3. Join the mystic dance of species,
Chaining, weaving, circling, one
Strong-competing, close depending,
Life swift ending, new begun.
Sing our senseful keen awareness-
Form and sound, scent, taste and hue.
High achieving, passing, transient-
Living, dying born anew.
WELCOME (by Fionnaigh McKenzie)
Mihi ki te whenua
Greetings to this land
To the icy June winds that race across the harbour
To the Tararua mountains, dusted with snow
To the harbour, storm-tossed and grey
He mihi aroha
Mihi ki nga mate
Greetings to the dead,
to our ancestors
who laid down the path we walk on
and to loved ones
whose absence still aches like an open wound
He mihi aroha
Mihi ki a koutou katoa
And warmest greetings to all of you
If this is your first visit to St Andrew’s
or if you have returned after an absence
we welcome you.
Your presence enriches us
and this time together.
He mihi aroha.
RAINBOW ROOM CANDLE
TIME WITH THE CHILDREN
PASSING THE PEACE
THE WORD IN TEXTS
First Testament: Ezekiel 17:22-24
Gospel Mark: 4:26-34
Contemporary Reading: The Night Sky, by Joy Cowley
Oh God, when I stand under the stars
I am filled with nameless awe
at the immensity of your presence
and I wonder how, in my daily thinking
I can make you so small.
Oh Holy One, the All of existence
How can I claim to know your mind?
How can my tiny words describe the Word
that brought this universe into being?
Could it be that I worship and idol
of my own making?
In your all-pervading presence, you know
The limitations of the human heart.
Have you given us this night sky
this vision of galaxies growing and unfolding
to remind us that we have two gods
one that we make in our image
and the One who made us?
Oh God, I stand under the stars
filled with nameless awe.
Hear what the Spirit is saying to the Church
Thanks be to God.
E Te Atua Aroha
Kia whakatapu tou Ingoa
Loving God, in whom is heaven
May your name be kept pure
Kia tae mai tou rangatiratanga.
your new day come, your will be done
on earth as in heaven
Homai ki a matou aianei
he taro ma matou mo tenei ra.
With the bread we need for today feed us
Murua o matou hara,
Me matou hoki e muru nei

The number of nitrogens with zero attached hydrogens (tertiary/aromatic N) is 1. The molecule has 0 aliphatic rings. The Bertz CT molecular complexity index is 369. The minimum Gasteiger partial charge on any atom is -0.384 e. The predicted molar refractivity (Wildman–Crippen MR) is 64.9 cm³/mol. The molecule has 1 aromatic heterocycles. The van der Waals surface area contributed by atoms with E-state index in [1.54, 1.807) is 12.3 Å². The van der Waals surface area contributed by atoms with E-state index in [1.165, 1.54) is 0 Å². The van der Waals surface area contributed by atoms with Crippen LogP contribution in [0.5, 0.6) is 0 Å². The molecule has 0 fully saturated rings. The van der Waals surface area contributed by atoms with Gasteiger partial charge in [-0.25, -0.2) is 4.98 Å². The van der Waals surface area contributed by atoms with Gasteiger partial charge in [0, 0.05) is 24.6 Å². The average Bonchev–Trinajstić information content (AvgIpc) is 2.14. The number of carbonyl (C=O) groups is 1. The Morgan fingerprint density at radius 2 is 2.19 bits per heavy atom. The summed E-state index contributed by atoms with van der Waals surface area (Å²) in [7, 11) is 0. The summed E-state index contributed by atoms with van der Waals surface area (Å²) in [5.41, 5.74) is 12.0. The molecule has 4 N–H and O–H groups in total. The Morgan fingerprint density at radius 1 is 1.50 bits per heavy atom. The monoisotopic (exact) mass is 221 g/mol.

io te hunga e hara ana ki a matou.
In the hurts we absorb from one another,
Aua hoki matou e kawea kia whakawaia;
Engari whakaorangia matou i te kino:
In times of temptation and test, strengthen us.
From trials too great too endure, spare us.
From the grip of all that is evil, free us.
Nou te ihi, te wehi
Te mana aroha
ake ake ake
For you reign in the glory of the power that is love,
Now and forever.
HYMN: AA 113 Our life has its seasons
Matariki is a time to learn about whanau
and to remember those who have passed on from this world.
READING: Waka 16, Kua Wheturangitia Koe by Robert Sullivan
Beloved sent to Hawaiki
to become a star
dreamers to reality
to become a star
portrait on the cloak
of a night on whose
of a restless people
who dream white
waves of currency
black and blue
with only stars
to point away since
sun and moon
are tagged for domination
yet stars are
they are stars
and we will be stars
tapped for fire
sapped for gum
used for battle
veins into dams
where the power
of the land powers
a mechanical culture
strange ships in the sky
air filled with radiation
we’re vacuumed into this
culture of menace to the land
we’re told we’d do this too if
we had the technology
and our people do it
to the land, for people
by people, and this land
joins the congress of scars
on the planet, a culture
of urban decay and renewal
a culture of dead capitals
sucking the life out of new
cities a culture that knows
no boundaries has only
prophesies, called strategies
and stars look down on this and eyes
look down on stars
of the powerless look up
but only at night
when many stars
are lost in the lightning
except in the papakainga,
from tops of pa
from middle of ocean
from these places stars
meant to be seen can be.